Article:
-On Point "Provides comparative analysis of the forces that motivated guerrilla operations, along with analysis of their effectiveness, in a chronological timeframe that is inclusive of virtually all regions of the nation. . . . Simply a banquet for Civil War buffs eager to learn more. . . . Written in engaging prose abundantly sprinkled with exciting anecdotes, this book will be useful to the scholar just as it will entertain the general reader. Skillfully constructed to educate, rather than pontificate, Sutherland's study raises the bar of Civil War scholarship."
-H-Net Reviews "Will surely invigorate discussion of guerilla conflict in the Civil War. . . . Sutherland has set the stage for further considerations on the place of guerilla warfare within American society."
-Virginia Quarterly Review "A comprehensive survey, well written and very readable. . . . A needed view of the war that is seldom seen."
-TOCWOC: A Civil War Blog "A welcome addition to the literature on guerilla warfare in America."
-Intelligence Service Europe Newsletter "The most comprehensive investigation of the topic to date. . . . Sutherland's impeccably researched study is long overdue and certain to become essential reading for anyone attempting to understand the effect of guerrillas on the Civil War and especially on Confederate defeat."
-Virginia Magazine "Scholarly attention to guerrilla activity during the Civil War has expanded dramatically in recent years, with Dan Sutherland leading the charge. A Savage Conflict is a culmination of that good work, in which Sutherland makes the fullest and most compelling case yet for the pervasiveness of irregular warfare, for the many forms it took and the forces that drove it, and for its considerable impact on the course of the war, both militarily and on the home front. It's a masterful study and a major contribution to our understanding of the internal divisiveness that characterized this most uncivil of civil wars."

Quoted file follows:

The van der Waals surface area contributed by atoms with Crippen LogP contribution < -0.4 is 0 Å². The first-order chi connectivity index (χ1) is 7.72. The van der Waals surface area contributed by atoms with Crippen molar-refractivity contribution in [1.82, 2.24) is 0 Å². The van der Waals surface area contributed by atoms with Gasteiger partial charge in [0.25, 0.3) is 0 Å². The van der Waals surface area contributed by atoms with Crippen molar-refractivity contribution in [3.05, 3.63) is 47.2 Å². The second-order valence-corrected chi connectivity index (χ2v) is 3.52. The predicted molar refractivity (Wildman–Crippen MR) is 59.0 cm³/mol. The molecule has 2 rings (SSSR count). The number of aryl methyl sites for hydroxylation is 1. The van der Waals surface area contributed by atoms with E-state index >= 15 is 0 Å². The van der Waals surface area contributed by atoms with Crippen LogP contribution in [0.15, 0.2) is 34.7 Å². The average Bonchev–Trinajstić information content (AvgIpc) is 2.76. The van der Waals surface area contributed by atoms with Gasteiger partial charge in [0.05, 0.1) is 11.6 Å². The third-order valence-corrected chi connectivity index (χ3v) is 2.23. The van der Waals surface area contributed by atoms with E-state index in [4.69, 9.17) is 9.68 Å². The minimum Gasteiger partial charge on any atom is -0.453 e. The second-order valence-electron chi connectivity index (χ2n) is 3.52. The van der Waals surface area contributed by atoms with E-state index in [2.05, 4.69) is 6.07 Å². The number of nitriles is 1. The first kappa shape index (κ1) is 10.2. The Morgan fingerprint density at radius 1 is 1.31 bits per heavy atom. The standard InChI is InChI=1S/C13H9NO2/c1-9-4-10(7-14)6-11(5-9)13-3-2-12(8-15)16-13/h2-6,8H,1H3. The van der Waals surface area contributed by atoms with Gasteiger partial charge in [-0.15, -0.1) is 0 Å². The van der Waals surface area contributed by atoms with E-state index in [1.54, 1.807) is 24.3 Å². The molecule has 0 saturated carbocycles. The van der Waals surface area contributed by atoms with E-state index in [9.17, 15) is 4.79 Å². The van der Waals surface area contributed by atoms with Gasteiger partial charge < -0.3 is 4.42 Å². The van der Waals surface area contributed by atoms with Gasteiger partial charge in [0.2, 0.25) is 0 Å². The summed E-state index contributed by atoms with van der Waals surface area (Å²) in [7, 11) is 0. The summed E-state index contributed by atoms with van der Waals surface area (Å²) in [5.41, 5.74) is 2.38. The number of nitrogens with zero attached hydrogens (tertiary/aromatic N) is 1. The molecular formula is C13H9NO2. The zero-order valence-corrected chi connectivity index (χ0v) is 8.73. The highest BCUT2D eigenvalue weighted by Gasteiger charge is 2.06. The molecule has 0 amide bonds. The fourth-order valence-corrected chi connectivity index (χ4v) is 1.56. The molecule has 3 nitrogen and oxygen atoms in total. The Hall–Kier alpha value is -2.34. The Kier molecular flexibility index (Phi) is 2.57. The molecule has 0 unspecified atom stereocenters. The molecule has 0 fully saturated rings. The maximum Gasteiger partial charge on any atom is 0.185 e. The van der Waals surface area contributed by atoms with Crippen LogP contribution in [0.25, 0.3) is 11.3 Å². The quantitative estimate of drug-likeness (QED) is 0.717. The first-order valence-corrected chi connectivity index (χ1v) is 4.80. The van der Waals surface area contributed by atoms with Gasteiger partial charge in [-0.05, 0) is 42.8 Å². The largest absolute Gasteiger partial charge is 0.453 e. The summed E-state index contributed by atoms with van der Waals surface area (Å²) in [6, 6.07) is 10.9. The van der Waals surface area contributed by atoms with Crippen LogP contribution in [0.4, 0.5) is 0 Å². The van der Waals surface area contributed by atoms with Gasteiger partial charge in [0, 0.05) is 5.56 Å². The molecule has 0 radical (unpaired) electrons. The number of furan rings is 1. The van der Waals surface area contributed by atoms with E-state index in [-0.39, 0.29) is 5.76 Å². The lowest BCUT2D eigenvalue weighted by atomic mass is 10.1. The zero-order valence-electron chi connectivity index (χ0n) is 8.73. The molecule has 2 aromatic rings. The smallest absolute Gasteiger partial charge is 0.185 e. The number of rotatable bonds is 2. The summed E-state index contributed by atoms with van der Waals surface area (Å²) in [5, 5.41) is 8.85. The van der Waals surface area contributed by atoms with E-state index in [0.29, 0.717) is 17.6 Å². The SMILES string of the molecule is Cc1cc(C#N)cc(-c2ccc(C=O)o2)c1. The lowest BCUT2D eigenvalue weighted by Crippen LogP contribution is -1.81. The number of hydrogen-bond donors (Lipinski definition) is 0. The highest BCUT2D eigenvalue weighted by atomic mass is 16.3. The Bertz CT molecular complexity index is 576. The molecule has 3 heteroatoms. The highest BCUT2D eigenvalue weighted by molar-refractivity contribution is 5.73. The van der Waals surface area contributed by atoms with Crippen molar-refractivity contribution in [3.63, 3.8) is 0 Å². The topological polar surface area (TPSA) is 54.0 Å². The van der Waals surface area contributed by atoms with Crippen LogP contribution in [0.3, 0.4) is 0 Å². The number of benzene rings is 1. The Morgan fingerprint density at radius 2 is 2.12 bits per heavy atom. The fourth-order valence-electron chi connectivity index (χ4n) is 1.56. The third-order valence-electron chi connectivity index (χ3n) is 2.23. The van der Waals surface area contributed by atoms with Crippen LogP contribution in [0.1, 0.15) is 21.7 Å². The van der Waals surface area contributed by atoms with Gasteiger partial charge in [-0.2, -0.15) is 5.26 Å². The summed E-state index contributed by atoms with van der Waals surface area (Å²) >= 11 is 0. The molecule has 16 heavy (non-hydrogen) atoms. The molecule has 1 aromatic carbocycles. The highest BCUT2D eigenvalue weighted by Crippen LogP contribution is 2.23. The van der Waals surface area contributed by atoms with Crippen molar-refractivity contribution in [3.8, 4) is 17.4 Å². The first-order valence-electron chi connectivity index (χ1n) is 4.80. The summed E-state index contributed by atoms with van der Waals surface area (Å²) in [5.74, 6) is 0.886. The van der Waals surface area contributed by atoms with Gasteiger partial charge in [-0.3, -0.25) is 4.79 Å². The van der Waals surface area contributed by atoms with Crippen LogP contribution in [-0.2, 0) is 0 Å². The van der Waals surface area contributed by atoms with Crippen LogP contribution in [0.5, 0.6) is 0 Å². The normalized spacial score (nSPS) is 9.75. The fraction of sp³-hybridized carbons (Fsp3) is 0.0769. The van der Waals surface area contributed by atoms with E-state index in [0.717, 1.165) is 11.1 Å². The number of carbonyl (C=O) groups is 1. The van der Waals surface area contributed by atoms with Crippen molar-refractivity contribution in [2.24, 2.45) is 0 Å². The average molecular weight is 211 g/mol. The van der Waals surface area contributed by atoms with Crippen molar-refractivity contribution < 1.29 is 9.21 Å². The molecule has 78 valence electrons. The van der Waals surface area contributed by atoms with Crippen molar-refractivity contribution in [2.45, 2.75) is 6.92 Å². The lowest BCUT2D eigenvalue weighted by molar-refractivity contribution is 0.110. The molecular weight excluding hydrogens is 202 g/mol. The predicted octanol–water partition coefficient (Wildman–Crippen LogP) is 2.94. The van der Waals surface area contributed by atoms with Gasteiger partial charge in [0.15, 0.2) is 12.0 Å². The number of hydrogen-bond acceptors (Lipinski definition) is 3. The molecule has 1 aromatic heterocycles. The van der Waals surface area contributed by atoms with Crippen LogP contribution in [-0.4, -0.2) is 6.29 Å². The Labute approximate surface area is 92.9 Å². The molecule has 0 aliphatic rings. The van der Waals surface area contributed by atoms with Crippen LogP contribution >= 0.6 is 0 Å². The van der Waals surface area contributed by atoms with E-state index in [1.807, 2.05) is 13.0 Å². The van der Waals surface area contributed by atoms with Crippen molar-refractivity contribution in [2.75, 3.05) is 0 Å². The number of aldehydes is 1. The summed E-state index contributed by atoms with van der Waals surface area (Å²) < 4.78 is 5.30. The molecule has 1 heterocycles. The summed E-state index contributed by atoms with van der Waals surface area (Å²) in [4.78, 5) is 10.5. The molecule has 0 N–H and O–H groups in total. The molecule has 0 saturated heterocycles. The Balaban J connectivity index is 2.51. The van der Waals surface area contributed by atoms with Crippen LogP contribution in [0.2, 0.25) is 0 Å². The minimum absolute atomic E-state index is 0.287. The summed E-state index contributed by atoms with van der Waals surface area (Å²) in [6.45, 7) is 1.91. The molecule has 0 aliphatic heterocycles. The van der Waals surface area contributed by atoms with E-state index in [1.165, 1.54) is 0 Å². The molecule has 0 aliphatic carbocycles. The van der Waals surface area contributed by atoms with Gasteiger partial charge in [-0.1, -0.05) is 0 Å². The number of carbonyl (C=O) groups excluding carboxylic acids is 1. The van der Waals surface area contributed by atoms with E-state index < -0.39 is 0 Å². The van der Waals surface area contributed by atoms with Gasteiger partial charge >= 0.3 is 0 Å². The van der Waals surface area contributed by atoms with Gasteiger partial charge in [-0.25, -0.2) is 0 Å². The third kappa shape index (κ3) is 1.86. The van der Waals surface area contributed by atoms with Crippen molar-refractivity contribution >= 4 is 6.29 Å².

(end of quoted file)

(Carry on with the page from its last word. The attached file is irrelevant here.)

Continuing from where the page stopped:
-John C. Inscoe, coauthor of The Heart of Confederate Appalachia "Sutherland argues that the Civil War cannot be truly understood unless one examines the brutal guerrilla fighting that spread across the Confederacy and even into the Midwest. In scope and breadth, A Savage Conflict approaches the encyclopedic, stretching from Florida to Iowa. There is nothing like it in Civil War studies."
-Kenneth W. Noe, Auburn University
The American Civil War is famous for epic battles involving massive armies outfitted in blue and gray uniforms, details that characterize conventional warfare. A Savage Conflict is the first work to treat guerrilla warfare as critical to understanding the course and outcome of the Civil War. Daniel Sutherland argues that irregular warfare took a large toll on the Confederate war effort by weakening support for state and national governments and diminishing the trust citizens had in their officials to protect them.
About the Author
Daniel E. Sutherland is professor of history at the University of Arkansas. He is author or editor of thirteen books, including Guerrillas, Unionists, and Violence on the Confederate Home Front.